The Meaning Extraction Method: Origins and Characteristics

The idea that researchers can automatically extract themes from text is rooted in early analytic techniques by Benzécri and colleagues, who popularized the application of correspondence analysis to textual data (Benzécri, 1980). Correspondence analysis is a statistical approach that extracts dimensions from qualitative data matrices, allowing the identification of themes based on the co-occurrence of words in the text. Since this pioneering work, more recent techniques have automated the process of transforming language patterns into quantitative variables that can be used in approaches such as the Meaning Extraction Method.

The original paper introducing the Meaning Extraction Method evaluated how verbal content (e.g., adjectives, nouns) associated with personality traits. Chung and Pennebaker (2008) had over 1,100 participants fill out demographic questionnaires and a personality inventory (John and Srivastava, 1999), then presented them with a writing task. Participants were instructed “to think about who you are, who you have been in the past, and who you would like to be” and then write about who they are for 20 min.

The writing content was remarkably stable across participants and formed seven themes (words in italics are verbal descriptors from each theme): sociability (e.g., quiet, shy reserved), evaluation (e.g., ugly, fat, attractive), negativity (e.g., mad, hurt, bad), self-acceptance (e.g., wonderful, loving, lost), fitting in (e.g., interesting, funny, crazy), psychological stability (e.g., aware, healthy, emotional), and maturity (e.g., mature, successful, caring). Crucially, many of these extracted themes also correlated with personality dimensions from The Big Five. Other studies—ranging from evaluations of food-related themes on Reddit in American cities (Blackburn et al., 2018) to how liars communicate differently than truth-tellers (Markowitz and Griffin, 2020)—have used the Meaning Extraction Method to evaluate how content matters to reveal social and psychological phenomena, demonstrating the versatility of the approach.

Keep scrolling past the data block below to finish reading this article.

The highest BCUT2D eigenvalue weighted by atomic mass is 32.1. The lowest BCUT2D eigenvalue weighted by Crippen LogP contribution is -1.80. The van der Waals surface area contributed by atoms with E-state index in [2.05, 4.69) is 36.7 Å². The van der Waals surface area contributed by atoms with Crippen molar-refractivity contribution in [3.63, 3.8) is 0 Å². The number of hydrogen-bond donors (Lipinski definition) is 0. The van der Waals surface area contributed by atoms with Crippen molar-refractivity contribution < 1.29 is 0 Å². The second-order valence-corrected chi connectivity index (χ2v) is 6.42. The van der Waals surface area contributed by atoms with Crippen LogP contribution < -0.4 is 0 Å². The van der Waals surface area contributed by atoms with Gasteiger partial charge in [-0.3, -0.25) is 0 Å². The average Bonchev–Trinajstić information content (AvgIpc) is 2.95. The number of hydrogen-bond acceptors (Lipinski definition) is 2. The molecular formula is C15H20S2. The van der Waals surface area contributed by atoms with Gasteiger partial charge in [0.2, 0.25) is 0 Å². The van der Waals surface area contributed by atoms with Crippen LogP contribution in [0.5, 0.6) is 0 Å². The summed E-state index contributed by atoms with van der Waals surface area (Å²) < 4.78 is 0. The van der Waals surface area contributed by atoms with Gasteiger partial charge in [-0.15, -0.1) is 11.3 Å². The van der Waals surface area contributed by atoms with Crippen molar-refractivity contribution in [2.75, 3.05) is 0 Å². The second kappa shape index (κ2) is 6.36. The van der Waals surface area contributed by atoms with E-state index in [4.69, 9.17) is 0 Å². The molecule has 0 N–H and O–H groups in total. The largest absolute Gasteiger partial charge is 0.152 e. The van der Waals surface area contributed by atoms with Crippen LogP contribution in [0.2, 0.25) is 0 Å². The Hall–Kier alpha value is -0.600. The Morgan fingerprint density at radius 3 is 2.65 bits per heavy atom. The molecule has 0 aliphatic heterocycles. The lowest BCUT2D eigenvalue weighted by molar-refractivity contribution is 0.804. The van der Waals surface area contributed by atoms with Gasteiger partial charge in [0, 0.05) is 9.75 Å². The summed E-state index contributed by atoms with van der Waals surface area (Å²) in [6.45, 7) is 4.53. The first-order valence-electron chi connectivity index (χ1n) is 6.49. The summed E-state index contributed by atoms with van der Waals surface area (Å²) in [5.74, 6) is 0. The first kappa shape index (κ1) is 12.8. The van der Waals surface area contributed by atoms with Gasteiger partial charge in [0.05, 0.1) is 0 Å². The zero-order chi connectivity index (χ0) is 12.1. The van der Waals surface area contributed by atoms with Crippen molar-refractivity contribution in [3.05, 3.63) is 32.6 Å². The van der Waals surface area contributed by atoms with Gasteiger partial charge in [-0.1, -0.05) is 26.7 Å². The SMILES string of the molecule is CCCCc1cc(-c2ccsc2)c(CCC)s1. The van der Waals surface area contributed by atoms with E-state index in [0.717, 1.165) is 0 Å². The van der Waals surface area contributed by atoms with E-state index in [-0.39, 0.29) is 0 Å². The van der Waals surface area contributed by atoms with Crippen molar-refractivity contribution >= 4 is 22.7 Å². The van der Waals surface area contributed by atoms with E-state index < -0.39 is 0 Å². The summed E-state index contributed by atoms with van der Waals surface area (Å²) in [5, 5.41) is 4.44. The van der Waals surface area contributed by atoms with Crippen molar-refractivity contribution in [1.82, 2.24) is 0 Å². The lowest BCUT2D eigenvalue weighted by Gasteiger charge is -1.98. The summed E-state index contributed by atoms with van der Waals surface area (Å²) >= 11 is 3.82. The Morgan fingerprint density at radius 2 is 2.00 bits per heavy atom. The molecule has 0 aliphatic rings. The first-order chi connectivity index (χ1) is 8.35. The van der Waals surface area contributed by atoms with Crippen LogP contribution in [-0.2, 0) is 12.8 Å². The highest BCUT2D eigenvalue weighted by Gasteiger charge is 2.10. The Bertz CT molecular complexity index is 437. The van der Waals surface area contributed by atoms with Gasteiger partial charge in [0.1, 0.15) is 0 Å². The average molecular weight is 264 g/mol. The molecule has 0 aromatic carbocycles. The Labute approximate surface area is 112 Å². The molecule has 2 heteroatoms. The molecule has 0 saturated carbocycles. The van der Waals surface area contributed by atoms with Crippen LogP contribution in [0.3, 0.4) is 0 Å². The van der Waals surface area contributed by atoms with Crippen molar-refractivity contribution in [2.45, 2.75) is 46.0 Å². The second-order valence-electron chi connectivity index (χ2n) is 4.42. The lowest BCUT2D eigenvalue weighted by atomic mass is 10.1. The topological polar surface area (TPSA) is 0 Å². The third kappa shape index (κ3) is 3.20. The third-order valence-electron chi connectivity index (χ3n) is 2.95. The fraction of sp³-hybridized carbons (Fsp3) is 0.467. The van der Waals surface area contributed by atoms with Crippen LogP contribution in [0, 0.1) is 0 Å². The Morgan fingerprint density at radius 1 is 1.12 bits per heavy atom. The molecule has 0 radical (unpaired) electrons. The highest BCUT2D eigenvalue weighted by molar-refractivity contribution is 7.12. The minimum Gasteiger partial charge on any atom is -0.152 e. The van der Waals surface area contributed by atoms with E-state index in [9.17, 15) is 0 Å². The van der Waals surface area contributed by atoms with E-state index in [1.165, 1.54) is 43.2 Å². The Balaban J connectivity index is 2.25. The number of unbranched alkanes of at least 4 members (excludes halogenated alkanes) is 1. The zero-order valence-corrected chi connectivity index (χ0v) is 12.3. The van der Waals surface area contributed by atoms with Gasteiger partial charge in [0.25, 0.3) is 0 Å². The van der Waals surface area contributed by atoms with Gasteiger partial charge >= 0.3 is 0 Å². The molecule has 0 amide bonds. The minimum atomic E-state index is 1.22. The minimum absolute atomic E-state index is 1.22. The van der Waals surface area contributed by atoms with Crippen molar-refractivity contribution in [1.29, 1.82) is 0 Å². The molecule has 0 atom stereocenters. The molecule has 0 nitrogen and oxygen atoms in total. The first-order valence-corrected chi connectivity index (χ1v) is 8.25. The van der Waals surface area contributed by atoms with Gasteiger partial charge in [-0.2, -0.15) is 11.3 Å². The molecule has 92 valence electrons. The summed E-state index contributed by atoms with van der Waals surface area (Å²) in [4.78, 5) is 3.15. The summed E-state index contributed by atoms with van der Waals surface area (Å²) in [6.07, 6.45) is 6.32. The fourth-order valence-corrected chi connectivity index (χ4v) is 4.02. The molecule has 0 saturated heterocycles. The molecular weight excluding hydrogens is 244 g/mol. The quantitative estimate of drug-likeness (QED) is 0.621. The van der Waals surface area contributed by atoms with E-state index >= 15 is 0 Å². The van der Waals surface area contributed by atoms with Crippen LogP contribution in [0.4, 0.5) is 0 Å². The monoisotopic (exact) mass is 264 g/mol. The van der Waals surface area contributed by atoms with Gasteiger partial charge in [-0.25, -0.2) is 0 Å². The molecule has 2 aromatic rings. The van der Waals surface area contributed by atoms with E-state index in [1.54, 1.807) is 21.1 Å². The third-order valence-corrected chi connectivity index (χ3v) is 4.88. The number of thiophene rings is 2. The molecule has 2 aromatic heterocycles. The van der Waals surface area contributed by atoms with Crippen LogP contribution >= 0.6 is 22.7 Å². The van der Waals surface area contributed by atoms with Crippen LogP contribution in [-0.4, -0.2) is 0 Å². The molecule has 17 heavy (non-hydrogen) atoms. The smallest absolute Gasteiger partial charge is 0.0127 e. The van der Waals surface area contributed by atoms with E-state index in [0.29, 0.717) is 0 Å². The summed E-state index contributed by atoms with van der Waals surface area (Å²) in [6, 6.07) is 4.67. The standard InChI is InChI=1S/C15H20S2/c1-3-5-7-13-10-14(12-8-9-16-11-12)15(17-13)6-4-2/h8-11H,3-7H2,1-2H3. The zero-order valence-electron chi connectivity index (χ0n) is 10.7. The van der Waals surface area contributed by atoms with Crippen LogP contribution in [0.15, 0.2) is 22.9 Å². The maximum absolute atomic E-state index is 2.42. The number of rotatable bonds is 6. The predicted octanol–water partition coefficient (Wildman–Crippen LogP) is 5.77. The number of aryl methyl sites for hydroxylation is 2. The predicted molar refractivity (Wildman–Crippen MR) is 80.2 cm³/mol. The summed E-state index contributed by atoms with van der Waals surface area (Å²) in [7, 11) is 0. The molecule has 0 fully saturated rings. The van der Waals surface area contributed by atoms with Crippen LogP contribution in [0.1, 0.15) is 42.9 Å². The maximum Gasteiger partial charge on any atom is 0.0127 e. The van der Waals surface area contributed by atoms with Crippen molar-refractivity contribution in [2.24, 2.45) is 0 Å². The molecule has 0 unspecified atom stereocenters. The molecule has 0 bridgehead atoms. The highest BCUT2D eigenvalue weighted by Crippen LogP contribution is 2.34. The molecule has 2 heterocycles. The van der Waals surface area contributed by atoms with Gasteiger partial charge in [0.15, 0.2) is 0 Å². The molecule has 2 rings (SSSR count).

The framework established by Chung and Pennebaker (2008) is statistical and operates on a key assumption that different words that belong to a specific theme tend to be used together and, consequently, will co-occur in the same text segment. This approach follows conventional dimension reduction or factor analysis techniques. Note, some familiarity with statistics and Principal Component Analysis4 (PCA) is beneficial to perform and interpret outputs from the Meaning Extraction Method, but the technique is approachable even with basic or introductory statistics training. This paper offers a guide on how to build, conceptualize, and interpret a PCA using language data (for others, see Boyd, 2017).

Language Data Compared to Questionnaire Data

A note on the characteristics of language-as-data is important before embarking on the Meaning Extraction Method. Advice by Chung and Pennebaker (2008) is especially helpful for those familiar with PCA or other dimension reduction techniques because the analysis of language data is unique relative to questionnaire items. The most notable difference between the two is the frequency of words in a communication act. Inconsistent with Likert-type scales, most words have a “modal use of zero,” which suggests that the most common value for each word is zero (Chung and Pennebaker, 2008, p. 106). Therefore, instead of counting the prevalence of a word as a raw frequency or percentage, words are assigned a binary score (1 = the word is present in a text, 0 = the word is absent from a text). This idea is further detailed in the method section below, along with other analytic conventions associated with language data.